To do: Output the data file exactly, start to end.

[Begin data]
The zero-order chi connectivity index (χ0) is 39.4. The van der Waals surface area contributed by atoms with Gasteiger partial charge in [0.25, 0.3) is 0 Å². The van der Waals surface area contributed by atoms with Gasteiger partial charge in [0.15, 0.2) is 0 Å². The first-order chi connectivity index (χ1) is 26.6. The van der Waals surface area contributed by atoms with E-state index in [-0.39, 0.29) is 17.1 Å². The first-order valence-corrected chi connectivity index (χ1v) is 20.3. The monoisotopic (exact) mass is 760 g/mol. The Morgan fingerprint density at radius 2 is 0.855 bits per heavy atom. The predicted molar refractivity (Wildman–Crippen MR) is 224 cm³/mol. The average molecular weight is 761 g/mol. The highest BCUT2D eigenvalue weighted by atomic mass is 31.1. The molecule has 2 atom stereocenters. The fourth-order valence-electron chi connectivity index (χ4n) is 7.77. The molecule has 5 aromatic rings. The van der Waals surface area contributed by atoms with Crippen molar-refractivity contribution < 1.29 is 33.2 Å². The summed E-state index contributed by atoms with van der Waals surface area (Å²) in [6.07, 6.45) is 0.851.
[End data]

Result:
The zero-order chi connectivity index (χ0) is 39.4. The van der Waals surface area contributed by atoms with Gasteiger partial charge in [0.25, 0.3) is 0 Å². The van der Waals surface area contributed by atoms with Gasteiger partial charge in [0.15, 0.2) is 0 Å². The first-order chi connectivity index (χ1) is 26.6. The van der Waals surface area contributed by atoms with E-state index in [-0.39, 0.29) is 17.1 Å². The first-order valence-corrected chi connectivity index (χ1v) is 20.3. The monoisotopic (exact) mass is 760 g/mol. The Morgan fingerprint density at radius 2 is 0.855 bits per heavy atom. The predicted molar refractivity (Wildman–Crippen MR) is 224 cm³/mol. The average molecular weight is 761 g/mol. The highest BCUT2D eigenvalue weighted by atomic mass is 31.1. The molecule has 2 atom stereocenters. The fourth-order valence-electron chi connectivity index (χ4n) is 7.77. The molecule has 5 aromatic rings. The van der Waals surface area contributed by atoms with Crippen molar-refractivity contribution < 1.29 is 33.2 Å². The summed E-state index contributed by atoms with van der Waals surface area (Å²) in [6.07, 6.45) is 0.851.